Louise: Growing up overseas, we had a cook, a very talented man who would drop everything and make me something special if he even thought I looked somewhat hungry, usually fried rice, char kuey teow or crepes with lemon and sugar (yes I was a spoilt 4 year old). These three things are still in my favorite foods.
Luckily crepes survived my disastrous time at Uni when I would look at my bank account and subsisted mainly on Saladas with tomato and Promite (yes I like Promite, don't worry Viggo like Vegemite to make up for this), spaghetti bolognaise or crepes with lemon and sugar, how I didn't get scurvy I don't know. Crepes were great, we always had flour, eggs and milk and they took five minutes to make with relatively little cleanup.
So like all challenges, you need to prepare, no large meals the day before, no big breakfast and mentally realize that you will be eating for hours straight. So luckily I'm partial to a good crepe and I'm going to try and only have enough to get a good judgement of the product. This time with only four of us there was plenty to go around.
I've found that my taste buds have changed and once where I would jumped on chocolate and strawberries, I was more enamored with the savory side, especially the buckwheat crepes which to my surprise were all light and crisp.
I think the scores represented the good array of crepes out there. And certainly I'll be going back for some.
Mr NQN: Driving all in one car was interesting. We discovered that Louise is looking at a career change from collecting money to the talkback airwaves - her show I assume will be called "Louise's Rants" with a special focus on everyday idiots that annoy her.
Onto the crepe eating... I need to be honest. I'm not a huge crepe fan. I figured out what I like and don't like doing this challenge. First up, making a crepe out of buckwheat - not nice. Next up making a crepe which is crispy - not nice. I found some really good crepes though. I really enjoyed the soft crepes which were almost silky in texture. Strangely the others thought they were undercooked. There was an exception to the crispy ones being not nice, I thought the crepes at Hugonettes were really good.
Perhaps I could be the first caller to "Louise's Rants" where I talk about how I hate buckwheat in a crepe?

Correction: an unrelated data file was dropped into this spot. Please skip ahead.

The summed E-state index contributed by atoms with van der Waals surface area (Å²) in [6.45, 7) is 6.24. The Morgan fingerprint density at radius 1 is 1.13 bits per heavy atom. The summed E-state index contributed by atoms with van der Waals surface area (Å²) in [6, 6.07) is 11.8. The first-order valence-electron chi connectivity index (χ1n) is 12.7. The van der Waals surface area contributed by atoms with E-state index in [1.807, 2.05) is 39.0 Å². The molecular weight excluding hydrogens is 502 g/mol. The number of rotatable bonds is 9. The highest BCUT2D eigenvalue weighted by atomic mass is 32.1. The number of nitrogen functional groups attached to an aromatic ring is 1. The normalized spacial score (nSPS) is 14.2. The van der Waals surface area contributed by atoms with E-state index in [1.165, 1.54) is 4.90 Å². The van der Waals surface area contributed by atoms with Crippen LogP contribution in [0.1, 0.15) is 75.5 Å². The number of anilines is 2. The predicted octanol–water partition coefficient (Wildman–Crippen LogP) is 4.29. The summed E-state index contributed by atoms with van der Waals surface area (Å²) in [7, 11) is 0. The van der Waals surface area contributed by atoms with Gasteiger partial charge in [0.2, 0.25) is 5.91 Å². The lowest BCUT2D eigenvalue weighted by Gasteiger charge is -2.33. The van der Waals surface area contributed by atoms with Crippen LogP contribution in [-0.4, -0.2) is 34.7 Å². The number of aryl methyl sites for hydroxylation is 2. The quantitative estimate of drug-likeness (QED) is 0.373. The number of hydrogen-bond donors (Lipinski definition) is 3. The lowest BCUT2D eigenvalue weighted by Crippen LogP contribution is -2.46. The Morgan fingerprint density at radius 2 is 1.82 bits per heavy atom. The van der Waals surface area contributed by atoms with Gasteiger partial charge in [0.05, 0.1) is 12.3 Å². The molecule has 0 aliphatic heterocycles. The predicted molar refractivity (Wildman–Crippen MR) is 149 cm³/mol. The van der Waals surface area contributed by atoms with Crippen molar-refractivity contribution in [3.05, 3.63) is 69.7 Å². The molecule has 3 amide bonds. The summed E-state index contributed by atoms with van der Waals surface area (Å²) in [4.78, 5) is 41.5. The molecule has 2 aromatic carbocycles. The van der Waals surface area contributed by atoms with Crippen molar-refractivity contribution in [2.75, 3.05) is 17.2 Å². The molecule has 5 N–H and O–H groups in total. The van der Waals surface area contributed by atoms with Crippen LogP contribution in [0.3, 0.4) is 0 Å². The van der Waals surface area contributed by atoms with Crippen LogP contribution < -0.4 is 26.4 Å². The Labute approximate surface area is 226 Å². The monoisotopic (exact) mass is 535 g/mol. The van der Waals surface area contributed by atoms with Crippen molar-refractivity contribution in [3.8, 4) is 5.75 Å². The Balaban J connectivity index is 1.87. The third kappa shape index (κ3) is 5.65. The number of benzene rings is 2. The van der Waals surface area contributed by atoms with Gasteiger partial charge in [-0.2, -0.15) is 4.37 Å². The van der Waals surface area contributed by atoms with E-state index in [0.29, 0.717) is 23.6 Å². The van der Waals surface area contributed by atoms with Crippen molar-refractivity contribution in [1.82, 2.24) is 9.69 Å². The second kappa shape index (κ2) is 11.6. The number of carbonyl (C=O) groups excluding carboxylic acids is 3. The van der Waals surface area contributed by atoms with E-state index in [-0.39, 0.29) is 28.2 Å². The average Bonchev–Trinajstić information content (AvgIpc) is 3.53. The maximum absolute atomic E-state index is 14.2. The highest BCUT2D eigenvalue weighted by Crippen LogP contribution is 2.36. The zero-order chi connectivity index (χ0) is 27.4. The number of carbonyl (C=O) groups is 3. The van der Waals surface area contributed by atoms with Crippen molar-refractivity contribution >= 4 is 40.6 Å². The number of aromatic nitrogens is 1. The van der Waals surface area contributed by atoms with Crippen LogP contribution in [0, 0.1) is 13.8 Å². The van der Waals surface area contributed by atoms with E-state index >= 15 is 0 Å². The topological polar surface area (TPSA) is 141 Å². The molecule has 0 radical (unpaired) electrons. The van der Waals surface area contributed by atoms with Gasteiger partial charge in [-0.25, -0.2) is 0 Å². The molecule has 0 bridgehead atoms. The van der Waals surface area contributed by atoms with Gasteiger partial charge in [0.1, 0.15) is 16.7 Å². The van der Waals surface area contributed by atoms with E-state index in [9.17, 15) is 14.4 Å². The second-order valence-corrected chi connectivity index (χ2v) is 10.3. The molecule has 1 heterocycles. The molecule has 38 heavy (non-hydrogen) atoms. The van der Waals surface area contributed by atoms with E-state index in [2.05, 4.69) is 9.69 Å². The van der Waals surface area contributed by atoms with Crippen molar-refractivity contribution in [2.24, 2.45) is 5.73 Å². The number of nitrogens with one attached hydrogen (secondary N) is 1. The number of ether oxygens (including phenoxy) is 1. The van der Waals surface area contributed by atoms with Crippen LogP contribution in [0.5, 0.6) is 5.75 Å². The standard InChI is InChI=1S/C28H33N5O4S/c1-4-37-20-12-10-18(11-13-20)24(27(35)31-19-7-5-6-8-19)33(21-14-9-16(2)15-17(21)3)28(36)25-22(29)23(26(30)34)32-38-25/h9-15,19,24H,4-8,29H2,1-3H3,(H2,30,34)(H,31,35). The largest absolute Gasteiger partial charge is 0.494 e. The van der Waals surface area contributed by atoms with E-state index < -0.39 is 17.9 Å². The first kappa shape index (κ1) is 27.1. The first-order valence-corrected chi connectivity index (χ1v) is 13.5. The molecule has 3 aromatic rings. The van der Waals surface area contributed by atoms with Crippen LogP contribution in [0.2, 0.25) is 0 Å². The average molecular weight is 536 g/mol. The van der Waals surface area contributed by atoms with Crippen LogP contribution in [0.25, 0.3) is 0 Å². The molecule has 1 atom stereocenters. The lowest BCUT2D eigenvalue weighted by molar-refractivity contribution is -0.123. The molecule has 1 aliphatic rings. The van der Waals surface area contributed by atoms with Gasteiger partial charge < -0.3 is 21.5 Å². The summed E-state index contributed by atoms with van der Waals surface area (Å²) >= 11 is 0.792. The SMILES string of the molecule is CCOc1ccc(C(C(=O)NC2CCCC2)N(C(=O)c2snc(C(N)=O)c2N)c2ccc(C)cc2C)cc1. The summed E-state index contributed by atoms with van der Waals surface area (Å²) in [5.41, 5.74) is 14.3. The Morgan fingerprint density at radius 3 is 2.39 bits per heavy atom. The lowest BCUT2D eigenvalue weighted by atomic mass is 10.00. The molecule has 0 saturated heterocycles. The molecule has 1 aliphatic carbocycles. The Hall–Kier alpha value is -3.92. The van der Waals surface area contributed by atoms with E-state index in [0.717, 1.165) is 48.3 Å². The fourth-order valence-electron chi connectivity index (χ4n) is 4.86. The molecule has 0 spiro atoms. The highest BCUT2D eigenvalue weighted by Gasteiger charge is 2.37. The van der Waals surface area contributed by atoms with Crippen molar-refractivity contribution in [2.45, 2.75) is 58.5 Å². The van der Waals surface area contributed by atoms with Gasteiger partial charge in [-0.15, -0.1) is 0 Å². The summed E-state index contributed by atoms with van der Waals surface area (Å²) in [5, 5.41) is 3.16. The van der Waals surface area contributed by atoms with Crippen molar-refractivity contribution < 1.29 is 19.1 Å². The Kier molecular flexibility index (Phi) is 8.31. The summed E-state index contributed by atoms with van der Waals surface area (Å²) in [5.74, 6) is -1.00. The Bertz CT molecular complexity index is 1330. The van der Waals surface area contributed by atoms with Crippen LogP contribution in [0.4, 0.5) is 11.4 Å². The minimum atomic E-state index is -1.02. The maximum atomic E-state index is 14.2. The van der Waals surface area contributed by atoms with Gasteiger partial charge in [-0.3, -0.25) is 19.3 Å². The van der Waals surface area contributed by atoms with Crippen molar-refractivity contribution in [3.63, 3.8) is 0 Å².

Viggo: When I was a kid growing up in Denmark, I'd always look forward to pancake day, (crepes are known as "pancakes" in Danish) - typically that would be some kid's birthday, or sometimes we'd have them for dinner on the weekend, (just like Rasmus Klump!), those were the best lazy Sundays!
This was one of the quicker challenges, mostly due to how quickly a pancake can be cooked, but also because we we're quite lucky with parking - it was a good idea to take just one car; a benefit of of being ahead of time was that we had time for a small break before our final dinner - the girls got massages, and the guys went for a cider and a game of pool. We had a few games against each other, (man, I'm so rusty!), but then two other blokes challenged us to a friendly game, to which of course we said yes. We lost the first game by just a single ball, but won the 2nd game, (thanks to one of the blokes fouling twice, by first hitting the wrong ball, and then sinking the white, followed by mr NQNs skilful finish, sinking 3 in a row!), which of course meant we had to play a 3rd game.
Anyway, I digress, back to the pancakes: throughout the day they varied quite a bit in quality and consistency - some were light and fluffy, some were more doughy, and some were light and slightly crispy, which is more ideal in my opinion.
We didn't encounter any inedible pancakes - most of them were quite delicious - some combinations weren't particularly exciting for me though, such as too much cheese, and a few of them they used sweet pancakes, (instead of buckwheat), for the savoury galettes which I didn't really like. My favourite pancake for the day was the salted caramel with whipped cream at French Touch, this was a masterpiece of textures and flavour combinations - the pancake was light and slightly crispy, the caramel a velvety ooze of salty goodness, and the lightly toasted flaked almonds on top of the fluffy whipped cream made this a completely superb pancake in my book. I think the best savoury pancake was the one from Four frogs, and I also remember really liking the ones at Creperie suzette.
This was probably one of my favourite challenges, and I can't wait to have pancakes again, especially one with salted caramel, fluffy whipped cream, and toasted flaked almonds, mmmm!